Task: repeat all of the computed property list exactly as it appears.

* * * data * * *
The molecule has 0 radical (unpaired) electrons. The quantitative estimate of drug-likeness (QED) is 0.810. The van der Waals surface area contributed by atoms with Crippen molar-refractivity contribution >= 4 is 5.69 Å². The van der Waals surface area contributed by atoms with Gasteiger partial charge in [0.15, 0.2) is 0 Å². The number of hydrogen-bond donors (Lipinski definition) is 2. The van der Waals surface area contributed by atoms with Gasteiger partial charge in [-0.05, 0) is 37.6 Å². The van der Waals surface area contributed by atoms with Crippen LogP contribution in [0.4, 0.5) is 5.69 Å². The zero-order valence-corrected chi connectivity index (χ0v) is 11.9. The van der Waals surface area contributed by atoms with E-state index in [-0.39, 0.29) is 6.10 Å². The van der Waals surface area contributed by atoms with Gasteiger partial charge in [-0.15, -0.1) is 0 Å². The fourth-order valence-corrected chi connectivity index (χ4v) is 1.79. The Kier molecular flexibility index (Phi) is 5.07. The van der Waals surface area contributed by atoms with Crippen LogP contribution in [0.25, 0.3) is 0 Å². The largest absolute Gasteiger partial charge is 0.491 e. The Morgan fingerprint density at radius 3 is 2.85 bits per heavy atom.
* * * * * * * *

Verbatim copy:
The molecule has 0 radical (unpaired) electrons. The quantitative estimate of drug-likeness (QED) is 0.810. The van der Waals surface area contributed by atoms with Crippen molar-refractivity contribution >= 4 is 5.69 Å². The van der Waals surface area contributed by atoms with Gasteiger partial charge in [0.15, 0.2) is 0 Å². The number of hydrogen-bond donors (Lipinski definition) is 2. The van der Waals surface area contributed by atoms with Gasteiger partial charge in [-0.05, 0) is 37.6 Å². The van der Waals surface area contributed by atoms with Crippen LogP contribution in [0.4, 0.5) is 5.69 Å². The zero-order valence-corrected chi connectivity index (χ0v) is 11.9. The van der Waals surface area contributed by atoms with E-state index in [-0.39, 0.29) is 6.10 Å². The van der Waals surface area contributed by atoms with Gasteiger partial charge in [-0.15, -0.1) is 0 Å². The fourth-order valence-corrected chi connectivity index (χ4v) is 1.79. The Kier molecular flexibility index (Phi) is 5.07. The van der Waals surface area contributed by atoms with Crippen LogP contribution in [0.25, 0.3) is 0 Å². The largest absolute Gasteiger partial charge is 0.491 e. The Morgan fingerprint density at radius 3 is 2.85 bits per heavy atom.